Mixing Vocals

I’ve run into a problem i usually don’t have…I’m running Cubse 7 with Saffire 6 usb as my audio interface and Sterling Audio St69 as my microphone…the vocals come through clear but I’m having a problem mixing them down correctly to allow them to “sit” in the track…are there any tips? I also use Waves 9 plugins which are great. Are there any other plugins that anyone could suggest?

Just a heads up, I record Christian Hip Hop and R&B…I have great monitors also, Yamaha HS80M

In order of importance:
#1 You need a good vocalist who knows how to sing in front of the microphone
#2 You need a good microphone
(as you see, the 2 most important things need to be met long before mixing)
#3 In your mix, use EQ to “dig hole” for vocals on instrument tracks (cut frequencies, which are at the same frequency range as vocals)
#4 In your mix, use EQ to “dig hole” for instruments on vocal track (cut frequencies, which are dominant on instrument tracks)
#5 Use compressor to even out excessive dynamic variation of your vocal track (this is extreamly important, if condition #1 is not met)

Oh maybe I have been and still am making this harder than what it is. Steps 3 & 4 I really do not understand…I’m sure I have a good microphone…st69 by sterling audio…I’m “lost in the sauce”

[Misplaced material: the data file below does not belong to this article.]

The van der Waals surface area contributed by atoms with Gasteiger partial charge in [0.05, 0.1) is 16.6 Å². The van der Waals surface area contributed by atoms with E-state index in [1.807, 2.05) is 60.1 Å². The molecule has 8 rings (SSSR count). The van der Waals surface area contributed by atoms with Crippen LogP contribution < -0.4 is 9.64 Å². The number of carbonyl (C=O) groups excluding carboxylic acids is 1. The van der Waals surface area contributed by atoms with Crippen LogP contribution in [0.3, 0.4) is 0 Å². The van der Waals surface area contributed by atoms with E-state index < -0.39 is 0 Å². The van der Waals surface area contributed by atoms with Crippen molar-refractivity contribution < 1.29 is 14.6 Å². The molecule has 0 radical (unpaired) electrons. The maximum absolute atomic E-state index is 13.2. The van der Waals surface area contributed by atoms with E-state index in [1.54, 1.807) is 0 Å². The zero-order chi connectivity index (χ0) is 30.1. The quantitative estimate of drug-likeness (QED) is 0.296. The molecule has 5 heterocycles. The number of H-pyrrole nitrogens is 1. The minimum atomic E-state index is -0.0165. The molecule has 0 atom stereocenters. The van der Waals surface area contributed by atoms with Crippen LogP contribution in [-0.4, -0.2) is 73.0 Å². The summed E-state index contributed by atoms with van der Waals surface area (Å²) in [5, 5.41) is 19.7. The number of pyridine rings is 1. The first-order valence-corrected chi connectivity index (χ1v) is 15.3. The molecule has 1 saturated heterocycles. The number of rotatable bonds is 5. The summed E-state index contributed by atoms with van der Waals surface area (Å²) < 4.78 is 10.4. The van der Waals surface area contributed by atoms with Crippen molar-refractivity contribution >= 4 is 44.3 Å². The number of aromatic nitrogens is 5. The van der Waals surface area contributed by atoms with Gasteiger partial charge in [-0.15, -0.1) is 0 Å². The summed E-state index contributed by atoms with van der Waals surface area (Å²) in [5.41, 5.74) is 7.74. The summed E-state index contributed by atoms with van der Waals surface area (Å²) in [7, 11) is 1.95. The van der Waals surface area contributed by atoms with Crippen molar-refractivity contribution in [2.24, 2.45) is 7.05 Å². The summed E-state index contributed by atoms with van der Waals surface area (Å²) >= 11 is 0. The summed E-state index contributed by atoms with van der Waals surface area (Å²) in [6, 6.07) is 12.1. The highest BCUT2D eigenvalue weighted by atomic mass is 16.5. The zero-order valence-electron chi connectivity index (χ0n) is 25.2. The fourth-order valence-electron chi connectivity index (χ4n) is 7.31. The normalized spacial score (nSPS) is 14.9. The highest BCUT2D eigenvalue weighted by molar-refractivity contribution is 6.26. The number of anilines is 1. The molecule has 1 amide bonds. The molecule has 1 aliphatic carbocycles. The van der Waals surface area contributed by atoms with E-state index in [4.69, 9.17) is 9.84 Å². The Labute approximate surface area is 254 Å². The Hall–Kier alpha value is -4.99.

#0.5 treat your room…

Ok, try this…

The Vocal is the focus of your song when it is present.

Loop your 1st verse.

Solo the vocal and make it sound good. It doesn’t have to be great… it’s a first draft.

now, solo another track, of your choosing, to compare with the vocal track. Image it and e.q. it. Do not let it distract you from the vocal. Add another track, and so on…

Hope that helps get you started on solid ground.

The basic theory is that every ‘instrument’ that needs to be distinctly heard, including vocals, should have a frequency range that is not being ‘trodden on’ by another instrument.

In sparse mixes, most instruments can be left wide range, with some modest EQ boost (<2dB) to ‘highlight’ each one’s characteristic sound. This allow the space to be filled with the resonances of the instruments/vocals.

On dense mixes (lots of instruments), individual tracks benefit by cutting out, by high and low pass filters, what is not needed on them. This can make a soloed track almost boring, but it pays dividends in the clarity it imparts to a mix.